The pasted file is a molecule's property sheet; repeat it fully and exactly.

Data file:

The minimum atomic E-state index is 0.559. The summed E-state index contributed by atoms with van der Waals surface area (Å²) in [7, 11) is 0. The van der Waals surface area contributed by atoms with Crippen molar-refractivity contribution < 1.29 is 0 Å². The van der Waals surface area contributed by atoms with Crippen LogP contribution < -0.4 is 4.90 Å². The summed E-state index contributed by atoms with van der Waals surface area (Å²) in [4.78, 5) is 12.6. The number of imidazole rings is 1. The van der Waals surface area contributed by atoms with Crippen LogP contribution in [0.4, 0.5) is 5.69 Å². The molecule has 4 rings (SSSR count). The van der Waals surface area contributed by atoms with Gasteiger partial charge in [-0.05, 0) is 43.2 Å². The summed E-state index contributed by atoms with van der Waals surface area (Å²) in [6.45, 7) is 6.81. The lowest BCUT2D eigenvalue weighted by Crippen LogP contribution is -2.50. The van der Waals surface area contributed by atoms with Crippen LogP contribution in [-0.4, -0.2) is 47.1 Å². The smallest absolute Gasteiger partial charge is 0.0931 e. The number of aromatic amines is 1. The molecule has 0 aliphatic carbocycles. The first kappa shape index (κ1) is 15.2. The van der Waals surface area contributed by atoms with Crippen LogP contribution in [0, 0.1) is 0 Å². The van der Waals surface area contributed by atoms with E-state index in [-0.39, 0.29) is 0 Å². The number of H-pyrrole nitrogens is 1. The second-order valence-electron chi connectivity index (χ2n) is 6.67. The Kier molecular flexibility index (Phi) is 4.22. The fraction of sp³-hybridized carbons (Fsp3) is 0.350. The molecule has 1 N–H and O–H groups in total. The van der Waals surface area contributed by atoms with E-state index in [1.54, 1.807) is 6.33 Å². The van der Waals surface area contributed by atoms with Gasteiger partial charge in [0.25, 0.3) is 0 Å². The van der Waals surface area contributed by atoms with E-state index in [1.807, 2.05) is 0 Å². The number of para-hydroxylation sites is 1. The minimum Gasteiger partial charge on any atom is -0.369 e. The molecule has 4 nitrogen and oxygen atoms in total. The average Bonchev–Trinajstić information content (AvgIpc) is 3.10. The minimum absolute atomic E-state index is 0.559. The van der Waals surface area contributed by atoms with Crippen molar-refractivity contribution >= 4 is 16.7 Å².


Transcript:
The minimum atomic E-state index is 0.559. The summed E-state index contributed by atoms with van der Waals surface area (Å²) in [7, 11) is 0. The van der Waals surface area contributed by atoms with Crippen molar-refractivity contribution < 1.29 is 0 Å². The van der Waals surface area contributed by atoms with Crippen LogP contribution < -0.4 is 4.90 Å². The summed E-state index contributed by atoms with van der Waals surface area (Å²) in [4.78, 5) is 12.6. The number of imidazole rings is 1. The van der Waals surface area contributed by atoms with Crippen LogP contribution in [0.4, 0.5) is 5.69 Å². The molecule has 4 rings (SSSR count). The van der Waals surface area contributed by atoms with Gasteiger partial charge in [-0.05, 0) is 43.2 Å². The summed E-state index contributed by atoms with van der Waals surface area (Å²) in [6.45, 7) is 6.81. The lowest BCUT2D eigenvalue weighted by Crippen LogP contribution is -2.50. The van der Waals surface area contributed by atoms with Crippen LogP contribution in [-0.4, -0.2) is 47.1 Å². The smallest absolute Gasteiger partial charge is 0.0931 e. The number of aromatic amines is 1. The molecule has 0 aliphatic carbocycles. The first kappa shape index (κ1) is 15.2. The van der Waals surface area contributed by atoms with Crippen LogP contribution in [0, 0.1) is 0 Å². The van der Waals surface area contributed by atoms with E-state index in [-0.39, 0.29) is 0 Å². The number of H-pyrrole nitrogens is 1. The second-order valence-electron chi connectivity index (χ2n) is 6.67. The Kier molecular flexibility index (Phi) is 4.22. The fraction of sp³-hybridized carbons (Fsp3) is 0.350. The molecule has 1 N–H and O–H groups in total. The van der Waals surface area contributed by atoms with E-state index in [1.54, 1.807) is 6.33 Å². The van der Waals surface area contributed by atoms with Gasteiger partial charge in [0.25, 0.3) is 0 Å². The van der Waals surface area contributed by atoms with E-state index in [1.807, 2.05) is 0 Å². The number of para-hydroxylation sites is 1. The minimum Gasteiger partial charge on any atom is -0.369 e. The molecule has 4 nitrogen and oxygen atoms in total. The average Bonchev–Trinajstić information content (AvgIpc) is 3.10. The minimum absolute atomic E-state index is 0.559. The van der Waals surface area contributed by atoms with Crippen molar-refractivity contribution >= 4 is 16.7 Å².